(e) You will be eligible along with other Temporary Assistant Signal and Tele-communication Engineers for being considered for absorption in permanent vacancies in Class I (Junior Scale) in the Signal and Tele-communication Engineering Department up to a maximum of two vacancies in a year commencing from the recruitment to that service on the results of the examination to be held in 1963. In the event of your being selected for that service, your seniority will count from the date of confirmation. You may be considered for promotion in a temporary capacity to a senior scale post in the scale of Rs. 700-(6th year and under)-4-1100-50/2-1250.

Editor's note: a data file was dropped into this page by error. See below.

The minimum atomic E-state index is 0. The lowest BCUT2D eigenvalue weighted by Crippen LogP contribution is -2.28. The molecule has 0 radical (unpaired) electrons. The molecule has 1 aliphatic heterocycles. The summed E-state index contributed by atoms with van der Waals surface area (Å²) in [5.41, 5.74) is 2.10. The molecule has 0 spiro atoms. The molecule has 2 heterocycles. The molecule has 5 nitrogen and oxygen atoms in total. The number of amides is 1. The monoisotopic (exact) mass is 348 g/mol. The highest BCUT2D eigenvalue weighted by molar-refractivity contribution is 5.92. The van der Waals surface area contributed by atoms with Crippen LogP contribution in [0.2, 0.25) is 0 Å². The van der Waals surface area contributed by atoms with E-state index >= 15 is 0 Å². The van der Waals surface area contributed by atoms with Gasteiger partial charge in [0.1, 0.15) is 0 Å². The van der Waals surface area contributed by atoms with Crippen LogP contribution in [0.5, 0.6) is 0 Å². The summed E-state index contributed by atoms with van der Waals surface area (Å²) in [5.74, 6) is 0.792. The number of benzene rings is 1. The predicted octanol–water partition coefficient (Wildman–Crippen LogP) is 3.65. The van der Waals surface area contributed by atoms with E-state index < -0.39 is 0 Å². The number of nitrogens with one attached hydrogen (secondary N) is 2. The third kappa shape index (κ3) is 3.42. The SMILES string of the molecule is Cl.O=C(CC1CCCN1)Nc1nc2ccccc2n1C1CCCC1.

(f) You will be eligible for free passes and privilege ticket orders in accordance with the rules in force from time to time.

(g) In case you do not hold a lien on a permanent railway post:

(i) Your services will be liable to termination on one month's notice on either side during the period of temporary appointment in case you do not accept a reversion to the post which you would have held but for appointment as a Temporary Assistant Signal and Telecommunication Engineer. Government have also the right to give you one month's pay in lieu of notice.

(ii) You will continue to be governed by your existing retirement benefits, viz., Provident Fund or Pension as the case may be.

(iii) You will continue to be eligible for leave in accordance with the leave rules applicable to you and as amended from time to time.

(h) You will have to execute a ser vice agreement as applicable to temporary officers.